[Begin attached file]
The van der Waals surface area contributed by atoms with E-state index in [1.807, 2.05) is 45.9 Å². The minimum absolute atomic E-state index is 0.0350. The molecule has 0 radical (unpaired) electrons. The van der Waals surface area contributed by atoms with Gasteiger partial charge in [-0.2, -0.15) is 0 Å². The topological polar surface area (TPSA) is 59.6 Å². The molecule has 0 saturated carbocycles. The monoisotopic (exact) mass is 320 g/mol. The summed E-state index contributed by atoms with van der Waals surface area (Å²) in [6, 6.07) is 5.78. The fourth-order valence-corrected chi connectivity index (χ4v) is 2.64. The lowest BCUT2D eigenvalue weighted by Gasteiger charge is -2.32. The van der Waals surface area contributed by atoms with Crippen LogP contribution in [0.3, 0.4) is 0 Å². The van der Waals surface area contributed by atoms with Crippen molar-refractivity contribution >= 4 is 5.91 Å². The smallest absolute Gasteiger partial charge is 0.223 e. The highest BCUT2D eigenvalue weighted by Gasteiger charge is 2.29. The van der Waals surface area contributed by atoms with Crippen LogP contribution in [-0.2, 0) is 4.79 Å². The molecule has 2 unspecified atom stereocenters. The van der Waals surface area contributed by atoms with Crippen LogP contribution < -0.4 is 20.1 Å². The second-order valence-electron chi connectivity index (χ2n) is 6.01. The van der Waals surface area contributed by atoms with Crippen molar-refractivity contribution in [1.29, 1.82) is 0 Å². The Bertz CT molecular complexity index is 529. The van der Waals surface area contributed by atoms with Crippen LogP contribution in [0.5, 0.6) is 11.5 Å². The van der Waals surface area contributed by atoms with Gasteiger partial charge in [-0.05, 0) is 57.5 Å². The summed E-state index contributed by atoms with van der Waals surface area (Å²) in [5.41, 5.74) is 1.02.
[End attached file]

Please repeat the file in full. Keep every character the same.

The van der Waals surface area contributed by atoms with E-state index in [1.807, 2.05) is 45.9 Å². The minimum absolute atomic E-state index is 0.0350. The molecule has 0 radical (unpaired) electrons. The van der Waals surface area contributed by atoms with Gasteiger partial charge in [-0.2, -0.15) is 0 Å². The topological polar surface area (TPSA) is 59.6 Å². The molecule has 0 saturated carbocycles. The monoisotopic (exact) mass is 320 g/mol. The summed E-state index contributed by atoms with van der Waals surface area (Å²) in [6, 6.07) is 5.78. The fourth-order valence-corrected chi connectivity index (χ4v) is 2.64. The lowest BCUT2D eigenvalue weighted by Gasteiger charge is -2.32. The van der Waals surface area contributed by atoms with Crippen LogP contribution in [0.3, 0.4) is 0 Å². The van der Waals surface area contributed by atoms with Crippen molar-refractivity contribution >= 4 is 5.91 Å². The smallest absolute Gasteiger partial charge is 0.223 e. The highest BCUT2D eigenvalue weighted by Gasteiger charge is 2.29. The van der Waals surface area contributed by atoms with Crippen LogP contribution in [-0.2, 0) is 4.79 Å². The molecule has 2 unspecified atom stereocenters. The van der Waals surface area contributed by atoms with Crippen LogP contribution < -0.4 is 20.1 Å². The second-order valence-electron chi connectivity index (χ2n) is 6.01. The van der Waals surface area contributed by atoms with Crippen molar-refractivity contribution in [1.29, 1.82) is 0 Å². The Bertz CT molecular complexity index is 529. The van der Waals surface area contributed by atoms with Crippen LogP contribution in [0.5, 0.6) is 11.5 Å². The van der Waals surface area contributed by atoms with Gasteiger partial charge in [-0.05, 0) is 57.5 Å². The summed E-state index contributed by atoms with van der Waals surface area (Å²) in [5.41, 5.74) is 1.02.